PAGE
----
With its rich and elaborate architecture, this church is truly a joy to behold. Standing at over 108m at its highest point, the Duomo is adorned by more than 3,000 finely sculpted statues and by an abundance of laced stonework and soaring spires, which still today dominate the skyline of Milan.

Leonardo, architectural study - Ashburnham Codex- 2037, paper 4r.

Leonardo, architectural study - Ashburnham Codex- 2037, paper 4r.

You will be impressed also by its colours: the shining pink, white and light grey marble gives the building a magic and soft atmosphere. The original building was however built with terracotta bricks later eschewed in favour of Condoglian marble shipped from Lake Maggiore on the Ticino river, and then along the Navigli directly to the construction site. In addition to admiring the Duomo itself it is definitely worth to take the lift to the roof where you can take a closer look at the statues and spires and on a clear day, you can also get breath-taking view of the Alps.

Watch our video about the Duomo cathedral

Leonardo and the crossing tower

When Leonardo arrived in Milan at the end of 15th century the Sforza family, ruling on Milan, was faced with the difficult task of erecting a domed crossing tower surmounting the intersection of the nave, chancel and transept. They called on the skills of the court architects including Bramante, Francesco di Giorgio Martini and obviously Leonardo da Vinci. At the time Leonardo lived in the Corte Vecchia, where Palazzo Reale now stands, just on the right of the Duomo, so he had certainly many opportunities to follow closely the progresses of the building site. Leonardo made some drawings for the domed crossing tower but these never moved to the construction phase as he probably recognized the superiority of the solution proposed by the other court architects Amadeo and Dolcebuono.

History of the Duomo

Erecting something so prodigiously monumental was a huge enterprise. It took in fact over 400 years to complete and works still continue nowadays. The Veneranda Fabbrica del Duomo is an institution responsible for the conservation of the building, carrying out the necessary restoration works. Marking a clear break from the local tradition of the time, the cathedral, started in 1386, was built in the Gothic International style using marble. This choice was probably motivated by the desire to enhance the dynastic prestige of the Visconti, Milan’s ruling family from 1277 to 1447.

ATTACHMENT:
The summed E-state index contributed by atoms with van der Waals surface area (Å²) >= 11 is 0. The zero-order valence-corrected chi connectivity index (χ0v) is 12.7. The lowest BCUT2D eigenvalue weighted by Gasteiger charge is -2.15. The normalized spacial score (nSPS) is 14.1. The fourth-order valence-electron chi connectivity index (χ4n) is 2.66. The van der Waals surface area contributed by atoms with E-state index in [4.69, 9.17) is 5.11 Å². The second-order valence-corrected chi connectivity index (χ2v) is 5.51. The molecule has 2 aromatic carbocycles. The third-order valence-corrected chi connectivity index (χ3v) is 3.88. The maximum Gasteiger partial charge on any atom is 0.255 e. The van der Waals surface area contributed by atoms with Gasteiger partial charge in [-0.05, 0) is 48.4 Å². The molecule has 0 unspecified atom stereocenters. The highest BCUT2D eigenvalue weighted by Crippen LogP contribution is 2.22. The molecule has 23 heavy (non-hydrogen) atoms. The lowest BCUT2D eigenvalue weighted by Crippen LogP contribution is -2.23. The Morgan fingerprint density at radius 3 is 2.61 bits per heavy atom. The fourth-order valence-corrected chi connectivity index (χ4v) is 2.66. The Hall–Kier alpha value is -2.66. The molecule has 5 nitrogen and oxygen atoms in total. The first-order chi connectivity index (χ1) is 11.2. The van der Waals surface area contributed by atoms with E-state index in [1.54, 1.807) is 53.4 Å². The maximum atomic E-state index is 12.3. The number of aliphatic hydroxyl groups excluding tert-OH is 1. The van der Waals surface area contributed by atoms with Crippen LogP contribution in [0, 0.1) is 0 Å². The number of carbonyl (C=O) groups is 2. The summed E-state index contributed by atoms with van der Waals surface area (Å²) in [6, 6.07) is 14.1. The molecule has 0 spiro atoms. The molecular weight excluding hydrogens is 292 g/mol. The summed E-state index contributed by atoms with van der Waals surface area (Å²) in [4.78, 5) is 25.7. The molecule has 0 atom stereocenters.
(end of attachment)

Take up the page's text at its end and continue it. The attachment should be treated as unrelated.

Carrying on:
After a period of relative inactivity, work started once again under the Archbishop St. Carlo Borromeo in 1567. The work done at that time was mainly internal and brought the church closer to the canons dictated by the Council of Trent. This council of the Roman Catholic Church was aimed at implementing reforms to counterbalance the spreading of Protestantism. In particular greater emphasis was placed on the altar and choir, underlining the centrality of the Eucharist and the word of the priest. The façade was built following a style more reminiscent of Rome’s tradition rather than the Gothic style, typical of northern Europe where the Protestant Reform was spreading. The façade you can admire today was, however, completed much later in 1813 by Carlo Amati.

Did you know that?

The Duomo is home to what may well be the world’s oldest lift, the “Nivola”. Built in 1600s this ‘lift’ has the shape of a cloud adorned by cherubs and angels. It is still used nowadays to reach the Cathedral's most sacred possession, the relic of the holy nail, used to crucify Jesus. Once a year on the Feast of the Exaltation of the Cross on 14th September, the Cardinal of Milan climbs aboard the Nivola and is hoisted forty metres above the heads of the believers to retrieve the holy relic.